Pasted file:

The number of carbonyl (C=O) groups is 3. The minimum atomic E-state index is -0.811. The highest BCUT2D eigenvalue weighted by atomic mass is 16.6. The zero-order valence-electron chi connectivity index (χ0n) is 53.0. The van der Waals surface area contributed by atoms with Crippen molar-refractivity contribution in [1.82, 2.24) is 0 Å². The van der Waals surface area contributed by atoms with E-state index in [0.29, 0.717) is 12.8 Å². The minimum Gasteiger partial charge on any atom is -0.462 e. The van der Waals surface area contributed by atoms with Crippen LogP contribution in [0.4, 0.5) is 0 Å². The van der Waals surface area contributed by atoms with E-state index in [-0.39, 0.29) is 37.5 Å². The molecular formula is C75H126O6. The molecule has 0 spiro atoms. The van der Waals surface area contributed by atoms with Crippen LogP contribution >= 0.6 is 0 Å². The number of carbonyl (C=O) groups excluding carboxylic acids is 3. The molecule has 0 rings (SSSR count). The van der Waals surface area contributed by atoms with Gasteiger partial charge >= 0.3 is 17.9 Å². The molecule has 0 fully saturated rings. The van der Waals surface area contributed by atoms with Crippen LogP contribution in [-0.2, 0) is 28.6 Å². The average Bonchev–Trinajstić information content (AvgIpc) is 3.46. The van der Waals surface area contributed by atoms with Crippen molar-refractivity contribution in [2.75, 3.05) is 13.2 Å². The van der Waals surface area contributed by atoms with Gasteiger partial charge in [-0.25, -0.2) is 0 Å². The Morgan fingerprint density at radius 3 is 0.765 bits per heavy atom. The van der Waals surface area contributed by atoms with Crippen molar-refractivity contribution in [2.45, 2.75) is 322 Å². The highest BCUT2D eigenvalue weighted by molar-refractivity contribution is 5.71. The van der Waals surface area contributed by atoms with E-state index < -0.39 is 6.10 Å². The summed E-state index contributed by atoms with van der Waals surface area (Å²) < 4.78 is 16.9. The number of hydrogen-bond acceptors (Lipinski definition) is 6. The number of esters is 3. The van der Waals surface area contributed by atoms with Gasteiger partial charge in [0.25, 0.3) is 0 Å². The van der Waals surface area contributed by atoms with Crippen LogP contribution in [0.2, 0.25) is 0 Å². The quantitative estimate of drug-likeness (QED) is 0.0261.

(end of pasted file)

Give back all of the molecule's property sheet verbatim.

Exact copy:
The number of carbonyl (C=O) groups is 3. The minimum atomic E-state index is -0.811. The highest BCUT2D eigenvalue weighted by atomic mass is 16.6. The zero-order valence-electron chi connectivity index (χ0n) is 53.0. The van der Waals surface area contributed by atoms with Crippen molar-refractivity contribution in [1.82, 2.24) is 0 Å². The van der Waals surface area contributed by atoms with E-state index in [0.29, 0.717) is 12.8 Å². The minimum Gasteiger partial charge on any atom is -0.462 e. The van der Waals surface area contributed by atoms with Crippen LogP contribution in [0.4, 0.5) is 0 Å². The van der Waals surface area contributed by atoms with E-state index in [-0.39, 0.29) is 37.5 Å². The molecular formula is C75H126O6. The molecule has 0 spiro atoms. The van der Waals surface area contributed by atoms with Crippen LogP contribution >= 0.6 is 0 Å². The number of carbonyl (C=O) groups excluding carboxylic acids is 3. The molecule has 0 rings (SSSR count). The van der Waals surface area contributed by atoms with Gasteiger partial charge >= 0.3 is 17.9 Å². The molecule has 0 fully saturated rings. The van der Waals surface area contributed by atoms with Crippen LogP contribution in [-0.2, 0) is 28.6 Å². The average Bonchev–Trinajstić information content (AvgIpc) is 3.46. The van der Waals surface area contributed by atoms with Crippen molar-refractivity contribution in [2.75, 3.05) is 13.2 Å². The van der Waals surface area contributed by atoms with Gasteiger partial charge in [-0.25, -0.2) is 0 Å². The Morgan fingerprint density at radius 3 is 0.765 bits per heavy atom. The van der Waals surface area contributed by atoms with Crippen molar-refractivity contribution in [2.45, 2.75) is 322 Å². The highest BCUT2D eigenvalue weighted by molar-refractivity contribution is 5.71. The van der Waals surface area contributed by atoms with E-state index < -0.39 is 6.10 Å². The summed E-state index contributed by atoms with van der Waals surface area (Å²) < 4.78 is 16.9. The number of hydrogen-bond acceptors (Lipinski definition) is 6. The number of esters is 3. The van der Waals surface area contributed by atoms with Gasteiger partial charge in [0.25, 0.3) is 0 Å². The van der Waals surface area contributed by atoms with Crippen LogP contribution in [0.2, 0.25) is 0 Å². The quantitative estimate of drug-likeness (QED) is 0.0261.